Bobby Littlefield can fix anything. His nature is to start whatever stops, to build motors and businesses that move. He’s a master mechanic, entrepreneur, show car builder, captain and traveler – a true character epitomizing the island trait of self-sufficiency. Now that he’s got businesses on land and sea, it’s a big job to keep them all running.
It’s a particular person who approaches machines with curiosity and confidence. As a young man, it was common for Bobby to tear an engine apart, determine how it worked, then reassemble it, usually stronger and faster. He raced Crescent Beach sunsets in souped-up beach buggies, entertained the ladies in a cherry red Bronco and spun the tires off kit cars and classics, all while repairing island vehicles for 25 years at Littlefield Auto on Ocean Avenue. There’s a lot more to Bobby than car repair.
From his mainland shop, he builds the coolest cars, like ‘68 and ‘69 Camaros and a ‘36 five-window Dodge Coupe. He creates from the tires up, welding frames, grinding steel, melding smooth lines of beloved muscle cars with next-generation technologies and comforts. His masterful work has been featured in magazines, showcased on television and auctioned by Barrett-Jackson. His art reflects the builder: solid fundamentals, perpetual motion, high performance.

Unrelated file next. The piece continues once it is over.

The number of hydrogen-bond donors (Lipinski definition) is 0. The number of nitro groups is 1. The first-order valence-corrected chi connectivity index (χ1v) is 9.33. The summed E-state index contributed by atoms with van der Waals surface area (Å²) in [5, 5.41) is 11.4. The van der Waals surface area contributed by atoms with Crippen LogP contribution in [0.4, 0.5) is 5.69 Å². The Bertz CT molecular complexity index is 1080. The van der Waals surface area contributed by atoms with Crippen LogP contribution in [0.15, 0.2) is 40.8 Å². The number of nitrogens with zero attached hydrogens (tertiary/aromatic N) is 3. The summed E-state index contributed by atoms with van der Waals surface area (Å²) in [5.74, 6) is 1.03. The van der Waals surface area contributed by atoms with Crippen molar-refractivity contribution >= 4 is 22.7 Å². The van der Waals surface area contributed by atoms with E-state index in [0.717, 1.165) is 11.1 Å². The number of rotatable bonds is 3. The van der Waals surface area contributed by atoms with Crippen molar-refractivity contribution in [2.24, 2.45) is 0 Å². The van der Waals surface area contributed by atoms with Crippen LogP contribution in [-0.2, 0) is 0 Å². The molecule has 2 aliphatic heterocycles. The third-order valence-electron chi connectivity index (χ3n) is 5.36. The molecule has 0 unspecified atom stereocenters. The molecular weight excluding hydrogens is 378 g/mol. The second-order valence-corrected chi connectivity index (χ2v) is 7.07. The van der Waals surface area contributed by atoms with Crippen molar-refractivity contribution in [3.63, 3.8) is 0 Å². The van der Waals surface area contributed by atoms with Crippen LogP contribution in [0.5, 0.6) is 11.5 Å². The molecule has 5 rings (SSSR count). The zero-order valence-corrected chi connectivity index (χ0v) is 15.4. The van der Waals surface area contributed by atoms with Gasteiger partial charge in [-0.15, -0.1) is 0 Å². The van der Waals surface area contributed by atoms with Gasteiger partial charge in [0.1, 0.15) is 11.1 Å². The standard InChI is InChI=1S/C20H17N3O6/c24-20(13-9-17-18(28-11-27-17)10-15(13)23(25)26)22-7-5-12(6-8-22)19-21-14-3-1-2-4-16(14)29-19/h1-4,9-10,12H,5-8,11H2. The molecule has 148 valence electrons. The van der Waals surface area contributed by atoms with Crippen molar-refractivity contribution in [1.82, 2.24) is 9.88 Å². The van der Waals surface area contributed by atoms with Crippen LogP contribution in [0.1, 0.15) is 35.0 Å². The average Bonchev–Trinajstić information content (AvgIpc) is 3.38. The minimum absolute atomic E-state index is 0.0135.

His summer home swings on an Old Harbor mooring, a skiff ride away from his parasail boat where for 29 years he’s flown countless visitors. Under bright skies, people glide above with spectacular views of the sea, steep cliffs and rolling hills as a crowded island sits silently. From his ten-meter Navy gun boat, Bobby offers wind farm tours; while on land, he rents summer necessities like umbrellas, paddleboards, boogie boards, bumper boats and chairs. He also donates banana boat rides and kayaks for Camp Mohegan, because that’s what islanders do.
“I’m headed to Cuba, then Turks and Caicos for the winter. I’ll go all the way back to Eleuthera, Cat Island and the Abacos,” Bob says casually. Nothing intimidates him – not a blown motor, not a gremlin in the wiring, not a pyramid of parts piled for reassembly with no directions. Long highways don’t intimidate him when he drives cross country for a perfect truck or boat or part to complete a custom creation. The ocean doesn’t either, as he sets sail for winter destinations where there’s fish to catch and machines to repair. It’s who he is.
Block Island is still home, so by summer, his parasail is ready. “It’s like a new year every year, like Groundhog Day. Everyone is having fun; it’s not like their cars are breaking down,” he says, which he could fix. It’s just more fun flying around with everything running smoothly.